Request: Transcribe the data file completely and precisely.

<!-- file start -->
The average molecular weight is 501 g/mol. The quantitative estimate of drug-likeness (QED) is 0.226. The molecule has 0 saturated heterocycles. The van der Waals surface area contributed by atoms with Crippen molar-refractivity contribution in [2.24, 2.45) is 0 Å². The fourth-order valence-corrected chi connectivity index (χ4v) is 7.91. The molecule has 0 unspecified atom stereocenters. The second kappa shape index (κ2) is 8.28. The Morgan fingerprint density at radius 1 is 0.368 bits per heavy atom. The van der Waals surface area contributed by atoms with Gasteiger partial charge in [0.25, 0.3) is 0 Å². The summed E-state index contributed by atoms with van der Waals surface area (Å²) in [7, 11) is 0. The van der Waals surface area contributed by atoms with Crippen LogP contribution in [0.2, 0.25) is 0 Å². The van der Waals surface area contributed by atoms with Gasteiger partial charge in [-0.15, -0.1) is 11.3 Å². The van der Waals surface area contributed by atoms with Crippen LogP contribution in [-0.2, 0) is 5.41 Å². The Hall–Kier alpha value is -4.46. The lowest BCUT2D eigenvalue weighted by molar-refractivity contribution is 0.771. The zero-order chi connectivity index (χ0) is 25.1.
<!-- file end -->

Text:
The average molecular weight is 501 g/mol. The quantitative estimate of drug-likeness (QED) is 0.226. The molecule has 0 saturated heterocycles. The van der Waals surface area contributed by atoms with Crippen molar-refractivity contribution in [2.24, 2.45) is 0 Å². The fourth-order valence-corrected chi connectivity index (χ4v) is 7.91. The molecule has 0 unspecified atom stereocenters. The second kappa shape index (κ2) is 8.28. The Morgan fingerprint density at radius 1 is 0.368 bits per heavy atom. The van der Waals surface area contributed by atoms with Gasteiger partial charge in [0.25, 0.3) is 0 Å². The summed E-state index contributed by atoms with van der Waals surface area (Å²) in [7, 11) is 0. The van der Waals surface area contributed by atoms with Crippen LogP contribution in [0.2, 0.25) is 0 Å². The van der Waals surface area contributed by atoms with Gasteiger partial charge in [-0.15, -0.1) is 11.3 Å². The van der Waals surface area contributed by atoms with Crippen LogP contribution in [-0.2, 0) is 5.41 Å². The Hall–Kier alpha value is -4.46. The lowest BCUT2D eigenvalue weighted by molar-refractivity contribution is 0.771. The zero-order chi connectivity index (χ0) is 25.1.